Weather today or tomorrow, short-term climate fluctuations, or its radical changes – all of these processes are strongly affected by the physical phenomena taking place in the atmosphere. The biggest source of uncertainty in weather and climate models are clouds and aerosols. This is why we study them in particular detail. We conduct our research using both theoretical (mainly numerical) and experimental methods, in the field and in our laboratories. We are particularly interested in cloud microphysics, i.e. the physical processes in the small spatial scale, responsible for the formation of rain and cloud disappearance.
We look especially closely at the physics of the phenomena occurring at the interface of clouds and clear air, where the processes of condensation, evaporation, turbulence, and radiative energy transfer play an important role. We conduct our research in a cloud chamber as well as in natural conditions, during international measurement campaigns using planes. One of our means of collecting data is the UltraFast Thermometer (UFT) developed in our Institute. While a plane flies through a cloud, it measures the changes in air temperature inside the cloud with even a centimeter resolution.
Modern cloud research would be impossible without numerical methods and the tools they provide. The numerical approach is used to solve equations describing the physical processes occurring in the scales ranging from millimeters (activation, growth by condensation and by collision-coalescence) to hundreds of kilometers (global circulation, wave and disturbance propagation). Our Institute has been using and developing numerical tools for many years now. In collaboration with the National Center for Atmospheric Research in Boulder, USA, and the European Centre for Medium-Range Weather Forecasts (ECMWF) in the United Kingdom, we use and refine, among others, the EULAG model (Eulerian/semi-Lagrangian fluid solver), known to many scientists, as well as the Langrangian Cloud Model. The latter combines the cloud-scale flow calculated through large eddy simulation (LES) with a Lagrangian description of cloud particles.
Our scientists also conduct research on the influence of atmospheric aerosol on the climate system. We study how the solar radiant flux on the surface changes depending on the physical properties of aerosol, and how it impacts the weather and climate in Europe and in the Arctic. We conduct research using in-situ methods as well as remote sensing instruments localized in the Radiative Transfer Laboratory and the Remote Sensing Laboratory. Our equipment includes a unique, multichannel PollyXT lidar, which is part of the EARLINET observational network. It performs aerosol measurements both in near range and in far range. We conduct research on aerosol in Poland as part of the Poland-AOD network. Our focus is studying the optical properties of aerosol during smog episodes and influxes of long-range pollution emitted in biomass burning and sandstorms.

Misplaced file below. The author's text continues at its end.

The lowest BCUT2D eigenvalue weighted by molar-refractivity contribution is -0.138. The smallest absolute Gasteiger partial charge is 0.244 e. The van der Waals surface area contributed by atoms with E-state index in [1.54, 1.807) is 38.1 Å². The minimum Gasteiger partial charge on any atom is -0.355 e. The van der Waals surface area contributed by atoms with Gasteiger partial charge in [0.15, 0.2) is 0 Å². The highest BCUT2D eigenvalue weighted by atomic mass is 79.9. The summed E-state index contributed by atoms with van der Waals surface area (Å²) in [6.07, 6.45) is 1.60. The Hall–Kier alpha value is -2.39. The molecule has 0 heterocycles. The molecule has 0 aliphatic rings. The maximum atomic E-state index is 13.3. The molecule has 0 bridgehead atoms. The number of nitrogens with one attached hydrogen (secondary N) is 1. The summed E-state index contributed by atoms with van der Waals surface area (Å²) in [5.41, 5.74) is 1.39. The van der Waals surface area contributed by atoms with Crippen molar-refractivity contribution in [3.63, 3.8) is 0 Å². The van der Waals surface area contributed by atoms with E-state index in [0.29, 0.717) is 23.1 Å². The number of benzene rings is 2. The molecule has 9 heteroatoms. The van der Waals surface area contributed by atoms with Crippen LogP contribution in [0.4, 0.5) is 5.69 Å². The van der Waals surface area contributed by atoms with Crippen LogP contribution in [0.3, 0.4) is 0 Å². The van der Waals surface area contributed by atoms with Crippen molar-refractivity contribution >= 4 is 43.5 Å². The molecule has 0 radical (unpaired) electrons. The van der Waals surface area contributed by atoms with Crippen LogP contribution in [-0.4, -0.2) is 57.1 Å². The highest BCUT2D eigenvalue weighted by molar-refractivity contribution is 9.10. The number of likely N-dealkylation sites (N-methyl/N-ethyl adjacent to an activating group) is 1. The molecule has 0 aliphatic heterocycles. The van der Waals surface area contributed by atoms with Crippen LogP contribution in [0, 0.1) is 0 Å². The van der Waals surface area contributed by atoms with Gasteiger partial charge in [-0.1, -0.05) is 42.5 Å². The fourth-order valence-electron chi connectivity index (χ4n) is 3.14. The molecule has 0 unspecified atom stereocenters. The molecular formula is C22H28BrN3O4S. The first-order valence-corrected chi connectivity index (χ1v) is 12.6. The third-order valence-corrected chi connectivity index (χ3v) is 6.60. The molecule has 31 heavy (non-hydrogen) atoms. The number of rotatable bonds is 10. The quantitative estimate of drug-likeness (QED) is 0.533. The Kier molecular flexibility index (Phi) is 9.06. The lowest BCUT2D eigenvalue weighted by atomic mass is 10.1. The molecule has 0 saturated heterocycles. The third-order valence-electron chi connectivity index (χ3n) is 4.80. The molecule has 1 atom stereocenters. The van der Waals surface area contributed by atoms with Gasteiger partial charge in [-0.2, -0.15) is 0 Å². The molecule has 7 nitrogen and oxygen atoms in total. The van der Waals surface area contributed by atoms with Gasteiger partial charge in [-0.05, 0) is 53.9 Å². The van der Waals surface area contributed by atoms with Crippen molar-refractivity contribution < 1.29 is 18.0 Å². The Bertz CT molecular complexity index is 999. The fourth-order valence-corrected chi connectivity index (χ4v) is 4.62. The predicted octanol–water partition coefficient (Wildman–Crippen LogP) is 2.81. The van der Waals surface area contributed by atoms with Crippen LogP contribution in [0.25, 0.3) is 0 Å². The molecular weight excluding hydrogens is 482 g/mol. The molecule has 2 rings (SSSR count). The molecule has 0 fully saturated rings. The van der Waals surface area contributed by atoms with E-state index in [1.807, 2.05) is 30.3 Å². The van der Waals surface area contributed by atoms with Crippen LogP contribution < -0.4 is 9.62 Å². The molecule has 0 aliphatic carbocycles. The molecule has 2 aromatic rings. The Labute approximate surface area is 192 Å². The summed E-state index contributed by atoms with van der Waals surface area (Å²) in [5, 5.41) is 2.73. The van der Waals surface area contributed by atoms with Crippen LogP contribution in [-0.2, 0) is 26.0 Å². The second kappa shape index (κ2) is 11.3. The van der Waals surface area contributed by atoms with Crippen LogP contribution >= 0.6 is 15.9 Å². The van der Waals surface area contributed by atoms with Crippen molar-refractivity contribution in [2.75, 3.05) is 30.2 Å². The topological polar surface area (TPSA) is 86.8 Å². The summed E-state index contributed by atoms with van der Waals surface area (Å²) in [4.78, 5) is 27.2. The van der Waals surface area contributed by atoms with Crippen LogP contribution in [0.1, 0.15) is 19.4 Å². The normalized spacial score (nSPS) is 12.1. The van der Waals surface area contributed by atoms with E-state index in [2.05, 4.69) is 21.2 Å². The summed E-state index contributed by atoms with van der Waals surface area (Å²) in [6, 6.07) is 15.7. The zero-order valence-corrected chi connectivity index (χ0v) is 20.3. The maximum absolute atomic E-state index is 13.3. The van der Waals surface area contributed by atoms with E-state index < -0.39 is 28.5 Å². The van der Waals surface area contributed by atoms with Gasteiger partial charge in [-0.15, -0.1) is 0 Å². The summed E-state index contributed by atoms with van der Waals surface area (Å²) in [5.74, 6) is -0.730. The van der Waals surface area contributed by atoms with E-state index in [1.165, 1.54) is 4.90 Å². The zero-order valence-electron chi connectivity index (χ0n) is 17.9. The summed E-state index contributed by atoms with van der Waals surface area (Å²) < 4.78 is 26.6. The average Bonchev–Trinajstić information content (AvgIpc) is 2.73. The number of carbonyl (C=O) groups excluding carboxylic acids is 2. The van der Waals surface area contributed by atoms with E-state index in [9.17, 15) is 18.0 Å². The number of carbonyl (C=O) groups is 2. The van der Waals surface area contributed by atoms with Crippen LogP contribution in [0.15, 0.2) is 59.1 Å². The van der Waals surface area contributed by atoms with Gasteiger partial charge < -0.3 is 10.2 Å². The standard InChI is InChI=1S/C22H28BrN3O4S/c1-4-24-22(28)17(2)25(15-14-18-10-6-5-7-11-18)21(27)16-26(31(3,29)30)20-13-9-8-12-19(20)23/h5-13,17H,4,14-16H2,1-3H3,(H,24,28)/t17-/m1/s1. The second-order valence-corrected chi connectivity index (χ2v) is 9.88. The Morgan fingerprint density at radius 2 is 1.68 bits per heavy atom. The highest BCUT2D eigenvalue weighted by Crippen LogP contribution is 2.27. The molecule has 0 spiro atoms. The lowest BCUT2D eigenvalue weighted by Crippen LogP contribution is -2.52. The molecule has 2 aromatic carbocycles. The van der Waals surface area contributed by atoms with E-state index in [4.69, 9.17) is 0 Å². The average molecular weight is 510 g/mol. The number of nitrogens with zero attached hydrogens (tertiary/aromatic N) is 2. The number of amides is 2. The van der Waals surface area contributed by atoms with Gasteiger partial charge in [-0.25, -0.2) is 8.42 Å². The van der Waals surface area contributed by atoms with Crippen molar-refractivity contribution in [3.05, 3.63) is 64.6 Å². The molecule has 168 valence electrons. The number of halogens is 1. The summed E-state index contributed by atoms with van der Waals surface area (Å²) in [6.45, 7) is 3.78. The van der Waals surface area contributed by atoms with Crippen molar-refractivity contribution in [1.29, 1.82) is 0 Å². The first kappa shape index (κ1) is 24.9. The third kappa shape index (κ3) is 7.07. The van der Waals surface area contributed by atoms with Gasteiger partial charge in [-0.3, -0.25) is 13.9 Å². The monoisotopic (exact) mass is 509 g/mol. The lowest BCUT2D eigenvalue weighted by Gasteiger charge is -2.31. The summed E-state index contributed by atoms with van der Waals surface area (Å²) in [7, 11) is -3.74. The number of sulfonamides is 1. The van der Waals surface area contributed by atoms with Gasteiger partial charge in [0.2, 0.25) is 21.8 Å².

We have a broad range of interests. In one of our project, we modeled the clear sky turbulence using data collected by commercial transport planes. In collaboration with the Poznań University of Life Sciences, we also study the connection between atmospheric aerosol and the productivity of peat bogs.
We are the only teaching unit in Poland educating the second cycle degree students in accordance with the World Meteorological Organization guidelines. Graduates of our programs are specialists skilled in numerical modeling of atmospheric processes (with applications in numerical weather forecasting and climate change projections), able to reliably interpret and process measurement data acquired through remote sensing and in-situ methods, as well as acquainted with databases and specialized software for meteorological data analysis and processing